This article is a continuation of the series titled, The financial intelligence of giving, which is looking at the significance of giving, arguably an important part of one’s financial health depending on your set of beliefs.
“Surplus wealth is a sacred trust only to be used for the good of others,” Dave Ramsey says in his Financial Peace University (FPU) course quoting Andrew Carnegie, the Steel Industrialist who donated significant amounts of his wealth to charitable causes. Ramsey’s approach to finances is from a spiritual perspective, which may give some pause, but his program raises some really interesting points. One of the more important teachings of FPU is that of the clenched fist, which basically states that while no money leaves a clenched fist, no more can enter it. Conversely for the open hand, some can go out through giving but more can come in as well. “You’re going to build wealth and you’re going to win at relationships the more you give,” he goes on to say.
A little known secret is that a good number of wealthy individuals and families have incorporated giving into their finances, similar to the alumnus from my graduate program described in part one. It’s in part how they’ve gotten and stayed wealthy.
There are two more nuggets from FPU that have stood out to me. The first is that in order to be in position to give, one’s financial house must be in order, or put another way, one must be in position to generate the above mentioned surplus in order to be able to spare some, something that takes commitment and planning. The second nugget is adopting the mindset of giving to relatives and friends in times of need as opposed to lending money and expecting it back.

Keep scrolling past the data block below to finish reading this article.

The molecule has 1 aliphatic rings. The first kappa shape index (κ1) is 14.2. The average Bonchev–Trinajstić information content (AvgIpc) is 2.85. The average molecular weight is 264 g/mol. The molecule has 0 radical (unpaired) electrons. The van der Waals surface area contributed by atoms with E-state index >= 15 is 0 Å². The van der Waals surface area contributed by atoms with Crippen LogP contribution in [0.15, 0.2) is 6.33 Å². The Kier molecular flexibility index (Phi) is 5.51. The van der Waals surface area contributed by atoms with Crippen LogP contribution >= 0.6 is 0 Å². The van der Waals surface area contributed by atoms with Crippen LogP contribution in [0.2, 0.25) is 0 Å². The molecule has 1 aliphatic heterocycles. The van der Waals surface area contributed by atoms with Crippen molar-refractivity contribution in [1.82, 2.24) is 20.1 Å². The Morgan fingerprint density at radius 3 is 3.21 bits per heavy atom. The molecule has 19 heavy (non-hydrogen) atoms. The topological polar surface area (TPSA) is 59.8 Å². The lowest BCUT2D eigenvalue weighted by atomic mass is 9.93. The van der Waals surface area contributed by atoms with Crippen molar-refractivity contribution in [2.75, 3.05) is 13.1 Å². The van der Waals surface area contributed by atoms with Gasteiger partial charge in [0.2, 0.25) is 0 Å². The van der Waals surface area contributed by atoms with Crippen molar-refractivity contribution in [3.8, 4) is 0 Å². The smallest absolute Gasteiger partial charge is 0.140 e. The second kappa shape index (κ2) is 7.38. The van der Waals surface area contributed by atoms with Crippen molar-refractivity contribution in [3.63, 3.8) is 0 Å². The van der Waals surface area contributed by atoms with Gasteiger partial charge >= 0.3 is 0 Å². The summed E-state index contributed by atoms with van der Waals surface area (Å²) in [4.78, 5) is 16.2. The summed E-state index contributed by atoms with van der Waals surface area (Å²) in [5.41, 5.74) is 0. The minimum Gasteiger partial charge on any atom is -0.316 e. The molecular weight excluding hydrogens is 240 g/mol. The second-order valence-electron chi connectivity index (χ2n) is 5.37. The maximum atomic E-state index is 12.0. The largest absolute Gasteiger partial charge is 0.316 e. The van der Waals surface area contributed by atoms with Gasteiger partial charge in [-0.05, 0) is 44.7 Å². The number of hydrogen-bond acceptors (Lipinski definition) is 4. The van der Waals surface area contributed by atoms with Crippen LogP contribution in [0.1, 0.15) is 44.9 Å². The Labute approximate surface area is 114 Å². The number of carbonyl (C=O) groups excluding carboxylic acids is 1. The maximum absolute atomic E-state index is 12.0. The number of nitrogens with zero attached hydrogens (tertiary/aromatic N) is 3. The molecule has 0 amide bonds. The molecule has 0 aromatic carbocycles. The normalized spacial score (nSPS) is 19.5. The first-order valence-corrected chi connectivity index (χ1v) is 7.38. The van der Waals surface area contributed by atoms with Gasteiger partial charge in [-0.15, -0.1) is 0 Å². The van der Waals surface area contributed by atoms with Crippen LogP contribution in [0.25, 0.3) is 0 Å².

If giving to and through a church is not in your belief system, there are other places to give to as well such as your alma mater (s). Donations are a large part of the business of higher education. Private institutions for example have whole departments and campaigns for soliciting alumni donations. Historically Black Colleges and Universities (HBCUs) are in large part struggling due to anemically low rates of alumni giving, so if you’ve attended and HBCU and are reading this, your alma mater would likely welcome your support.
It’s often said that one should give without expectation of reward or reimbursement but the reality is that the tax-deductibility of gifts generates incentive for many individuals and companies to open their wallets. Again, individuals who are doing well or have accumulated wealth by their own doing, regularly incorporate giving as a part of their tax management strategies, which is why it is big deal when Presidents and the Congresses contemplate closing tax-deductions for giving.
In closing, this two part piece wasn’t written to tell anyone what to do with their money but simply to draw attention to the importance of giving. Giving by the way doesn’t always have to be monetary. As one of my mentors once said which some people may disagree with is that, “there are multiple ways to tithe and give such as with your time.” One of the good things about the holiday season is that it highlights giving, but it’s also something that should be considered throughout the year.